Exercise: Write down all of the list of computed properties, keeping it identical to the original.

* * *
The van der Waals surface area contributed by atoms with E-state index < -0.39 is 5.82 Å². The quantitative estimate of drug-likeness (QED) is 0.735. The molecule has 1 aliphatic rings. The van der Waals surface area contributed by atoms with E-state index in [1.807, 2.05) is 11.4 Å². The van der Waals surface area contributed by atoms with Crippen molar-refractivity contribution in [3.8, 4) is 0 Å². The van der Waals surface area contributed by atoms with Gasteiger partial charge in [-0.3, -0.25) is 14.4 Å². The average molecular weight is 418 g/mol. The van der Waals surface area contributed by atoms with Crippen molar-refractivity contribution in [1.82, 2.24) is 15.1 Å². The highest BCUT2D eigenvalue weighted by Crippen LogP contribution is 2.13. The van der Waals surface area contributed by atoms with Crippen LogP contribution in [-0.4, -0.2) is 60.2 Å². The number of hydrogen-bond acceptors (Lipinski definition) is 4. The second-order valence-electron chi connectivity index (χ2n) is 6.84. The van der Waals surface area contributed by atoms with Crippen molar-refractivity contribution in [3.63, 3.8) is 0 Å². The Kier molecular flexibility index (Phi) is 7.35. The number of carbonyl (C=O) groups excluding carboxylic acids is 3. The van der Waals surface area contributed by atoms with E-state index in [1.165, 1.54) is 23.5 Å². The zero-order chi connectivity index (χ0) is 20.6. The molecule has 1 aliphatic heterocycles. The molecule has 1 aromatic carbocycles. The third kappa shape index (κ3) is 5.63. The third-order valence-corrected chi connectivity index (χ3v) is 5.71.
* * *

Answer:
The van der Waals surface area contributed by atoms with E-state index < -0.39 is 5.82 Å². The quantitative estimate of drug-likeness (QED) is 0.735. The molecule has 1 aliphatic rings. The van der Waals surface area contributed by atoms with E-state index in [1.807, 2.05) is 11.4 Å². The van der Waals surface area contributed by atoms with Crippen molar-refractivity contribution in [3.8, 4) is 0 Å². The van der Waals surface area contributed by atoms with Gasteiger partial charge in [-0.3, -0.25) is 14.4 Å². The average molecular weight is 418 g/mol. The van der Waals surface area contributed by atoms with Crippen molar-refractivity contribution in [1.82, 2.24) is 15.1 Å². The highest BCUT2D eigenvalue weighted by Crippen LogP contribution is 2.13. The van der Waals surface area contributed by atoms with Crippen LogP contribution in [-0.4, -0.2) is 60.2 Å². The number of hydrogen-bond acceptors (Lipinski definition) is 4. The second-order valence-electron chi connectivity index (χ2n) is 6.84. The van der Waals surface area contributed by atoms with Crippen molar-refractivity contribution in [3.63, 3.8) is 0 Å². The Kier molecular flexibility index (Phi) is 7.35. The number of carbonyl (C=O) groups excluding carboxylic acids is 3. The van der Waals surface area contributed by atoms with E-state index in [1.165, 1.54) is 23.5 Å². The zero-order chi connectivity index (χ0) is 20.6. The molecule has 1 aliphatic heterocycles. The molecule has 1 aromatic carbocycles. The third kappa shape index (κ3) is 5.63. The third-order valence-corrected chi connectivity index (χ3v) is 5.71.